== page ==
The Jacqueline Kennedy Onassis biography is one of the more impressive ones out there. It’s a story of a woman who was well educated, hard working, and multi-lingual. A preserver of history, an accomplished equestrienne, a style icon, and a champion of the arts, Jackie Kennedy was a fascinating and impressive woman. She was a talented writer and photographer who eventually went on to marry John F. Kennedy, mother four children, and succeed Mamie Eisenhower as First Lady of the United States.
She seamlessly wove her unique style and grace into and throughout the White House and charmed the American people. Even when she and the entire nation were still grieving the loss of JFK, she held her head up high and used her time to ensure her husband’s legacy. Jacqueline Kennedy Onassis was quite the woman of steel – albeit draped in pearls and wrapped in class.
She Was A Reporter And Photographer With An Elite Education
Jackie Bouvier was the child of incredibly wealthy parents, and her education matched the social circles of which she was a part. She attended elite grammar schools in New York City and went to the esteemed Miss Porter's School in Farmington, Connecticut, for high school. From there, she attended Vassar College for two years; studied abroad at the Sorbonne in Paris, France, for a year; and completed her last year of college at George Washington University, from which she graduated with a Bachelor's degree in French literature.
During her senior year of college, Jackie won a junior editorship at Vogue magazine. However, the position required spending half a year at the magazine's Paris office, and Jackie's mother made her turn the position down. From there, she went on to get her first job as a reporter for the Washington Times-Herald as the "Inquiring Camera Girl." She interviewed citizens throughout the capital on everything from politics and finance, to personal relationships.
She Was Full of Class And Sass And Got Sent To The Principal's Office Regularly
While Jackie was always described as a bright student, she was also known to misbehave quite often. A former teacher described her as, “a darling child, the prettiest little girl, very clever, very artistic, and full of the devil." Surprisingly, the woman who would become the model for American femininity in the 1960s got sent to the principal's office fairly frequently as a girl. She also once got a D on her report card in a class she was forced to miss quite frequently – because her bad behavior got her kicked out of the classroom.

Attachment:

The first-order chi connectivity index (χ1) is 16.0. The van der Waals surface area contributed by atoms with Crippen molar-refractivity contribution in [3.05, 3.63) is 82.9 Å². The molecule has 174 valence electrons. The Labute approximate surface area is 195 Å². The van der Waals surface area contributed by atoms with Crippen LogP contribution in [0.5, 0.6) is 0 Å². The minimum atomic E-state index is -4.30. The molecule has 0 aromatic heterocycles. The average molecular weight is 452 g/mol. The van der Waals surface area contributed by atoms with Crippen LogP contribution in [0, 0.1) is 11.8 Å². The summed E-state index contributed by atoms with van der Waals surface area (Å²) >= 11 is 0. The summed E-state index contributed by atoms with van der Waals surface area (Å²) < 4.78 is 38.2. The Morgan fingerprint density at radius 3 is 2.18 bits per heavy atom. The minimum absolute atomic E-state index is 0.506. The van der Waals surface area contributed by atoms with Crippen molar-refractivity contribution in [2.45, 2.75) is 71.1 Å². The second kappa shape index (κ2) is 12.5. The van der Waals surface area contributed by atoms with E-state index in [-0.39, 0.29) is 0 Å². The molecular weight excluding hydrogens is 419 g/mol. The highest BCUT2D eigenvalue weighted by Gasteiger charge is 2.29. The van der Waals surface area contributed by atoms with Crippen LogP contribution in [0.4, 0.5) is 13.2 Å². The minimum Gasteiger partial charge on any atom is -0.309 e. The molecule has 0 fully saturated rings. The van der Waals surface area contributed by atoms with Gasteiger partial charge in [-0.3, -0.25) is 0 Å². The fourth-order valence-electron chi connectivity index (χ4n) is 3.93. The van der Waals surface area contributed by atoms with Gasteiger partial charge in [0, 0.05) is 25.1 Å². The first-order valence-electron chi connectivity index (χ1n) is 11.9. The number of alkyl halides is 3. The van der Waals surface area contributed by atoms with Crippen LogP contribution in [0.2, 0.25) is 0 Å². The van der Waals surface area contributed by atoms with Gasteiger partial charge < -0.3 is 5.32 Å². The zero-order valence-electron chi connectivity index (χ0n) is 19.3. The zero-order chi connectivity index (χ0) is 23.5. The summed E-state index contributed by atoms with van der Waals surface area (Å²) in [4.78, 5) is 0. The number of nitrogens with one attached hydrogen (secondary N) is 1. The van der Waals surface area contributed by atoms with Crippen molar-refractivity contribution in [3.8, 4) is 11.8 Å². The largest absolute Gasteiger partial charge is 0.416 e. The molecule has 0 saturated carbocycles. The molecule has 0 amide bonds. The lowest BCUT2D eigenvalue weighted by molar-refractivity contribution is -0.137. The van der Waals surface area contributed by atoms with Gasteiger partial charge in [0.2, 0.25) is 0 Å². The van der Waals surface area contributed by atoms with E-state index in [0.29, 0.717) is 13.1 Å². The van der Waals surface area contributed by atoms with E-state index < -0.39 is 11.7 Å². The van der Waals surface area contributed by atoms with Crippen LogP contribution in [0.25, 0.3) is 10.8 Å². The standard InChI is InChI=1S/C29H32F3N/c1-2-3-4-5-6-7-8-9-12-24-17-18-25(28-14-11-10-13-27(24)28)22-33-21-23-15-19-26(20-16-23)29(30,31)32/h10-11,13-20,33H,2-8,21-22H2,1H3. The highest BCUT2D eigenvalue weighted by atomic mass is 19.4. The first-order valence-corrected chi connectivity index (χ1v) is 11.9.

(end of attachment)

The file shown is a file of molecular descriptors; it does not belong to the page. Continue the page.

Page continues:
She Created The Camelot Image Of The Kennedy Administration
It was in an interview with Life Magazine that Onassis created the most potent element of the Kennedy legacy. She brought up her late husband’s belief that history was made by heroes and his great love for the legend of King Arthur. She went on to compare his administration to “Camelot.”
She told the reporter that JFK also enjoyed the soundtrack for the Camelot musical on Broadway. The lyrics were actually the work of a former classmate of Kennedy's at Harvard, Alan Jay Lerner. They often listened to it before bed, and, according to the former First Lady, the line that really resonated with JFK was, “Don’t ever let it be forgot, that once there was a spot, for one brief shining moment that was Camelot.”
Her powerful statement, “There will be great presidents again, but there will never be another Camelot” shaped the public memory of JFK and his administration, forever solidifying that aura of glamor the myth invokes.
Jackie Was A Talented Child Equestrienne Who Got Mentioned In The New York Times
Jackie’s mother Janet Bouvier was an accomplished rider, and she started little Jackie young, setting her on her first horse when she was just a year old. By 11 years old, she was winning national competitions herself. In 1940, The New York Times wrote about Jackie's prowess on horseback:
"Jacqueline Bouvier, an eleven-year-old equestrienne from East Hampton, Long Island, scored a double victory in the horsemanship competition. Miss Bouvier achieved a rare distinction. The occasions are few when a young rider wins both contests in the same show."